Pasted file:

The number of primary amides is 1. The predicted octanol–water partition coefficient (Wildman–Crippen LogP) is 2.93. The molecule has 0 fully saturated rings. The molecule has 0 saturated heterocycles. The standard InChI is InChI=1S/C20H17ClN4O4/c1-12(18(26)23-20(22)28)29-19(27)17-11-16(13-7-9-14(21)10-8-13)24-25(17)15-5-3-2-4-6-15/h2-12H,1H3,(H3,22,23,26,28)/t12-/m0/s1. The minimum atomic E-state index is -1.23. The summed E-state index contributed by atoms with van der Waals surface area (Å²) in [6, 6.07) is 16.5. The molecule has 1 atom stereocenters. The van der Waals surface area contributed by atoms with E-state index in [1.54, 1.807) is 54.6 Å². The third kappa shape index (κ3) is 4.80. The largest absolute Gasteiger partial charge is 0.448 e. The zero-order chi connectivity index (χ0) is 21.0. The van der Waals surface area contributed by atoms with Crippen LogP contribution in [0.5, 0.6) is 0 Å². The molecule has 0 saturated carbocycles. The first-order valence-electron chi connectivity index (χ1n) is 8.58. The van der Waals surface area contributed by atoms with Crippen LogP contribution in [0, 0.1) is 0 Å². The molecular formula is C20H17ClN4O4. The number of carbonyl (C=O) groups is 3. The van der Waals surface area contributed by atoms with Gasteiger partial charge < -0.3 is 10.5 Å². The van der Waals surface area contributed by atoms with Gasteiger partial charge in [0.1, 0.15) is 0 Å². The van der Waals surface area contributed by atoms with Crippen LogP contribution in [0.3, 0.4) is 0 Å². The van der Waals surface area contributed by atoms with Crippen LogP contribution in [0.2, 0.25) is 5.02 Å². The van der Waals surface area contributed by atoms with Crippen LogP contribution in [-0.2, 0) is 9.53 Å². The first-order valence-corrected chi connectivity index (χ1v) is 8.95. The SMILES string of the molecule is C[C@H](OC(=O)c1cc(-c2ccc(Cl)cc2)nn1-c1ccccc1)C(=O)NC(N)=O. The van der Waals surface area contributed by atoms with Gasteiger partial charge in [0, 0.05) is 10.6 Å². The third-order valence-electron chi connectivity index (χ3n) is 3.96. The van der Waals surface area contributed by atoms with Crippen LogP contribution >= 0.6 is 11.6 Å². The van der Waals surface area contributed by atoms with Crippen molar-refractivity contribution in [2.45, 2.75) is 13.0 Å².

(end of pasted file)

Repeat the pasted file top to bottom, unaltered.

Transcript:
The number of primary amides is 1. The predicted octanol–water partition coefficient (Wildman–Crippen LogP) is 2.93. The molecule has 0 fully saturated rings. The molecule has 0 saturated heterocycles. The standard InChI is InChI=1S/C20H17ClN4O4/c1-12(18(26)23-20(22)28)29-19(27)17-11-16(13-7-9-14(21)10-8-13)24-25(17)15-5-3-2-4-6-15/h2-12H,1H3,(H3,22,23,26,28)/t12-/m0/s1. The minimum atomic E-state index is -1.23. The summed E-state index contributed by atoms with van der Waals surface area (Å²) in [6, 6.07) is 16.5. The molecule has 1 atom stereocenters. The van der Waals surface area contributed by atoms with E-state index in [1.54, 1.807) is 54.6 Å². The third kappa shape index (κ3) is 4.80. The largest absolute Gasteiger partial charge is 0.448 e. The zero-order chi connectivity index (χ0) is 21.0. The van der Waals surface area contributed by atoms with Crippen LogP contribution in [0.5, 0.6) is 0 Å². The molecule has 0 saturated carbocycles. The first-order valence-electron chi connectivity index (χ1n) is 8.58. The van der Waals surface area contributed by atoms with Crippen LogP contribution in [0, 0.1) is 0 Å². The molecular formula is C20H17ClN4O4. The number of carbonyl (C=O) groups is 3. The van der Waals surface area contributed by atoms with Gasteiger partial charge < -0.3 is 10.5 Å². The van der Waals surface area contributed by atoms with Gasteiger partial charge in [0.1, 0.15) is 0 Å². The van der Waals surface area contributed by atoms with Crippen LogP contribution in [0.3, 0.4) is 0 Å². The van der Waals surface area contributed by atoms with Crippen LogP contribution in [0.2, 0.25) is 5.02 Å². The van der Waals surface area contributed by atoms with Crippen LogP contribution in [-0.2, 0) is 9.53 Å². The first-order valence-corrected chi connectivity index (χ1v) is 8.95. The SMILES string of the molecule is C[C@H](OC(=O)c1cc(-c2ccc(Cl)cc2)nn1-c1ccccc1)C(=O)NC(N)=O. The van der Waals surface area contributed by atoms with Gasteiger partial charge in [0, 0.05) is 10.6 Å². The third-order valence-electron chi connectivity index (χ3n) is 3.96. The van der Waals surface area contributed by atoms with Crippen LogP contribution >= 0.6 is 11.6 Å². The van der Waals surface area contributed by atoms with Crippen molar-refractivity contribution in [2.45, 2.75) is 13.0 Å².